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CASPER, Wyo. — A Wyoming woman was involved in an international methamphetamine distribution conspiracy connected to a Mexican cartel, prosecutors alleged in federal court filings unsealed Tuesday.

By the end of the day Tuesday, police had arrested 33 of the 43 people charged in the case and seized roughly 80 pounds of meth, four guns and more than $100,000 cash, the U.S. Attorney’s Office for the District of Southern California said in a statement released Tuesday. Although prosecutors filed the indictment Friday, it remained under seal until Tuesday.

The vast majority of the defendants live in southern California.

However, Billie Jo Reynolds, 40, of Gillette, was one of 10 people that law enforcement was still seeking on Wednesday evening. Online court records indicate she faces a single count of conspiracy to launder money and a single count of conspiracy to distribute methamphetamine. Court documents and the government’s statement do not specify if any of the money, drugs or guns were seized in Wyoming.

Assistant U.S. Attorney Ryan Sausedo, who is one of two federal prosecutors handling the case, said Reynolds has previously been convicted of meth distribution in federal court.

Reynolds pleaded guilty in 2005 to distributing more than a kilogram of methamphetamine. She was released from federal prison prison in 2007, according to online Bureau of Prisons records.

Federal prosecutors in New Jersey, Virginia, Texas and Arkansas have also charged people in connection to the case, as have the Florida Office of the Attorney General and the Yuma, Arizona, County Attorney’s Office.

Among the 18 law enforcement agencies involved in investigating the federal case in California are the DEA, the IRS and the Federal Bureau of Prisons. Local law enforcement from California, Texas and Florida have also worked the case as have the Abu Dhabi Police. Information made available does not specify the nature of the prison agency’s involvement in the investigation.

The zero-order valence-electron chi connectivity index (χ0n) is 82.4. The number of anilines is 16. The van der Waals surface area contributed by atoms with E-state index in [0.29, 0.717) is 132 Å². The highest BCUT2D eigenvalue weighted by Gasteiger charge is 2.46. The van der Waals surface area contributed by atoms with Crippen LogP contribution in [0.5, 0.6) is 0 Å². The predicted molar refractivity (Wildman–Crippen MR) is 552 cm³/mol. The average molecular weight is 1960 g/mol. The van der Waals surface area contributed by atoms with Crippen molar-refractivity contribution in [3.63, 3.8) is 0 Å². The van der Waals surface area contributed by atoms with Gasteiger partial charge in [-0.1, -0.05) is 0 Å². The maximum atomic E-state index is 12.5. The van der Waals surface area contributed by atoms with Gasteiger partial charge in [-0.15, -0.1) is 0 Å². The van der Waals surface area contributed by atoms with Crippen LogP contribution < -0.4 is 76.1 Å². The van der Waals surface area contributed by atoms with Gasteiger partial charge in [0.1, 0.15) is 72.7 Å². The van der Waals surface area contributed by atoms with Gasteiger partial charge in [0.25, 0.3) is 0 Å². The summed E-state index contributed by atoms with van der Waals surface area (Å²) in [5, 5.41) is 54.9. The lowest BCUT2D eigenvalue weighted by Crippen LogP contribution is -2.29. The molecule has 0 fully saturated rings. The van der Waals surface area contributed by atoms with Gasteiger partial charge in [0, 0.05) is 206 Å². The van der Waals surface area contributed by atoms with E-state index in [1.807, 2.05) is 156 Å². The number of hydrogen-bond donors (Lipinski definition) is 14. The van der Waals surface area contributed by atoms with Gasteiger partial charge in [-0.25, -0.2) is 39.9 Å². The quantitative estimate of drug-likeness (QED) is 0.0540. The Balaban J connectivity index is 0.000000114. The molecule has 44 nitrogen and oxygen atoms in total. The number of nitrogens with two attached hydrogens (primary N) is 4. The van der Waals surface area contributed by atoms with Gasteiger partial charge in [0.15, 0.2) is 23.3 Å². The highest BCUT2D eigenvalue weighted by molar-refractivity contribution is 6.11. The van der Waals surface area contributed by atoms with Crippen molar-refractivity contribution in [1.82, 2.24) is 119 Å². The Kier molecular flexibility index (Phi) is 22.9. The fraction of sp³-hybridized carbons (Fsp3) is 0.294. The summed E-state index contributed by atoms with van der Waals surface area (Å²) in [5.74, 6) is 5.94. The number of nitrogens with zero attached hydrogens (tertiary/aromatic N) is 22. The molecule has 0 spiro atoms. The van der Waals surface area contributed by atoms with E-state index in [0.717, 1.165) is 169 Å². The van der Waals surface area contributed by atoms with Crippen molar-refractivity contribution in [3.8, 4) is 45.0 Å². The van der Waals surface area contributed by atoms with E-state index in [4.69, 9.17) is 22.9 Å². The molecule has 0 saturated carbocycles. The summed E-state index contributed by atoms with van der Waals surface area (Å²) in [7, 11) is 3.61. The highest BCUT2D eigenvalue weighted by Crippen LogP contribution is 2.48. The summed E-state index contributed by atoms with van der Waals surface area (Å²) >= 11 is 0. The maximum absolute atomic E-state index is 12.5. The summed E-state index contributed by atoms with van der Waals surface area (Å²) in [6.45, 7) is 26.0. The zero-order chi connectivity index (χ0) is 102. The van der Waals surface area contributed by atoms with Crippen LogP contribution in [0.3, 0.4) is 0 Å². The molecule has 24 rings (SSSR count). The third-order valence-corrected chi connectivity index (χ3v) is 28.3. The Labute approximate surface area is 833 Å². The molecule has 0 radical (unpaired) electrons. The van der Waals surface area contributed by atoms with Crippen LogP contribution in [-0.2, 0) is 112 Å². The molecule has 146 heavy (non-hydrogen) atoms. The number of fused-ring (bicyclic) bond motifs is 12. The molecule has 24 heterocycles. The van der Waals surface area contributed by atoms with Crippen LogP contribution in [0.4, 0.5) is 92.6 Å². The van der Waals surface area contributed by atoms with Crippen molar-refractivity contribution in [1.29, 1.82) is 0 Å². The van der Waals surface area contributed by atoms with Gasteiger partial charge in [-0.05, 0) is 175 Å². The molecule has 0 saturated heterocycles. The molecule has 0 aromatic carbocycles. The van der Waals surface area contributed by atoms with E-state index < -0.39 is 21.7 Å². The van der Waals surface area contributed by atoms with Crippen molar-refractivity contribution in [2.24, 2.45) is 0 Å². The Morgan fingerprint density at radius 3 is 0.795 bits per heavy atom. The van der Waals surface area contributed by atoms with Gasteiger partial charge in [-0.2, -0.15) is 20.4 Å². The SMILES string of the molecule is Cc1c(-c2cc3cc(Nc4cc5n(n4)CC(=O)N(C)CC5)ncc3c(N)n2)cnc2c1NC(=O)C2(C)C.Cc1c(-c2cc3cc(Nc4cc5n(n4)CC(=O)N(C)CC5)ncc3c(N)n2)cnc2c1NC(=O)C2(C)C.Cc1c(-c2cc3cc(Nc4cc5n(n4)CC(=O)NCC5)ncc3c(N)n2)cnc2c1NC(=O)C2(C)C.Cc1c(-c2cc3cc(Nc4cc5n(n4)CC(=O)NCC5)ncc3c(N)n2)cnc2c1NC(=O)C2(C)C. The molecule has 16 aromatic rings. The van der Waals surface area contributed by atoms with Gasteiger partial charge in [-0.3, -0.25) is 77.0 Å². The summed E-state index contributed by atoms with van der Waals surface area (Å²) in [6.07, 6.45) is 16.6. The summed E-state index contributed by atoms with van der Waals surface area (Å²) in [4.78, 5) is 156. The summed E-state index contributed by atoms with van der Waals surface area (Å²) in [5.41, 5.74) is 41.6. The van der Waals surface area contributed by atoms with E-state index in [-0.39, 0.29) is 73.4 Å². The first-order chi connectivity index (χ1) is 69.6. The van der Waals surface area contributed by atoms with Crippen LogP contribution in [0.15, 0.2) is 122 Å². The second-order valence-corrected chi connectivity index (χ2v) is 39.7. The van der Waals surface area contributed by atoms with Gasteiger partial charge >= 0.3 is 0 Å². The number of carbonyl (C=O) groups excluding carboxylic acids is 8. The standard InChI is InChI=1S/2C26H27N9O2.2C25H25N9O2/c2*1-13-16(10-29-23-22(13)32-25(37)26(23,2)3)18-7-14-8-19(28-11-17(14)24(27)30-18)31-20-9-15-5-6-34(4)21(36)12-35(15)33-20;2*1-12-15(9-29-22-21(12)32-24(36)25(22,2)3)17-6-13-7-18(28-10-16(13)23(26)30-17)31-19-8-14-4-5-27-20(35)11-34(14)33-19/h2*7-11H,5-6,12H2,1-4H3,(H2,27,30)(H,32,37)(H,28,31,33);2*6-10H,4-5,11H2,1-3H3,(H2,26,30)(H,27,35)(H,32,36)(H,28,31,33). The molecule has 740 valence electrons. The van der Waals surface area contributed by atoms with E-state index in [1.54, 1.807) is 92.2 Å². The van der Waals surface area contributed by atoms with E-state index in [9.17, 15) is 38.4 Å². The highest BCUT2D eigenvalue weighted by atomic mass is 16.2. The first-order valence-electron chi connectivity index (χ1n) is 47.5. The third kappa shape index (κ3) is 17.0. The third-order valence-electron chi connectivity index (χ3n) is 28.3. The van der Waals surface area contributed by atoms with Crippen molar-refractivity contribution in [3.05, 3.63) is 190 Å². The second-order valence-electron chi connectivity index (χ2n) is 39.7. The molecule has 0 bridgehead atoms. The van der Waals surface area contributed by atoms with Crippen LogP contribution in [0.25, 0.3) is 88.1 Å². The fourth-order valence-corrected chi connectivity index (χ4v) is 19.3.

Information available Wednesday did not identify what specific actions prosecutors will say Reynolds took as part of the alleged conspiracy. In the statement, prosecutors allege that the conspiracy consisted of a distribution network based out of San Diego. From Southern California, participants used the postal service and FedEx to send — both around the country and to the United Arab Emirates — meth and GHB, which is a drug that can be used recreationally but has also been tied to the facilitation of sexual assaults.

The drugs were sent on a weekly to basis to hotels, homes and rentals from the online service Airbnb, prosecutors said. People involved in the scheme also created FedEx accounts, which they then billed to large corporations, in an attempt to hide the distribution among the corporations’ high volume of shipments, according to the statement.

People receiving the drugs would then pay the Californians by mailing cash, depositing money directly into bank accounts and through online money transfer apps like Venmo, the prosecutor’s office says.

“Today we have completely dismantled this San Diego-based international drug trafficking network with ties to the Sinaloa Cartel,” said U.S. Attorney Robert Brewer in a written statement. “Replicating this kind of aggressive law enforcement takedown is critical to breaking the backs of these criminal networks and continuing our efforts against the Sinaloa Cartel.”

Prosecutors did not specify the nature of the alleged conspiracy’s connection to the Sinaloa Cartel. It is not the first time federal prosecutors have alleged a Wyoming connection to the criminal organization, however.

In February, prosecutors from the U.S. Attorney’s Office in Wyoming filed a civil complaint alleging three Wyoming restaurants participated in a multistate drug money laundering scheme that implicated Colorado restaurants and had ties to San Diego drug distributors. A judge earlier this month put the civil case on hold for six months so law enforcement could continue a related criminal investigation.

The details of that criminal investigation have not yet been made publicly available and prosecutors have not indicated that there is any connection to the case unsealed this week in southern California.

Sausedo, the federal prosecutor based in California, said he did not know of any connection between the two cases.

Authorities say the cartel has used violent tactics to facilitate the smuggling of billions of dollars of cocaine, heroin, meth and marijuana into the United States. Earlier this year, a jury convicted Joaquín “El Chapo” Guzmán, a Sinaloa cartel leader and one of the world’s more notorious criminals, of various federal crimes, including engaging in a continuing criminal enterprise, conspiracy to launder drug proceeds and international drug distribution.

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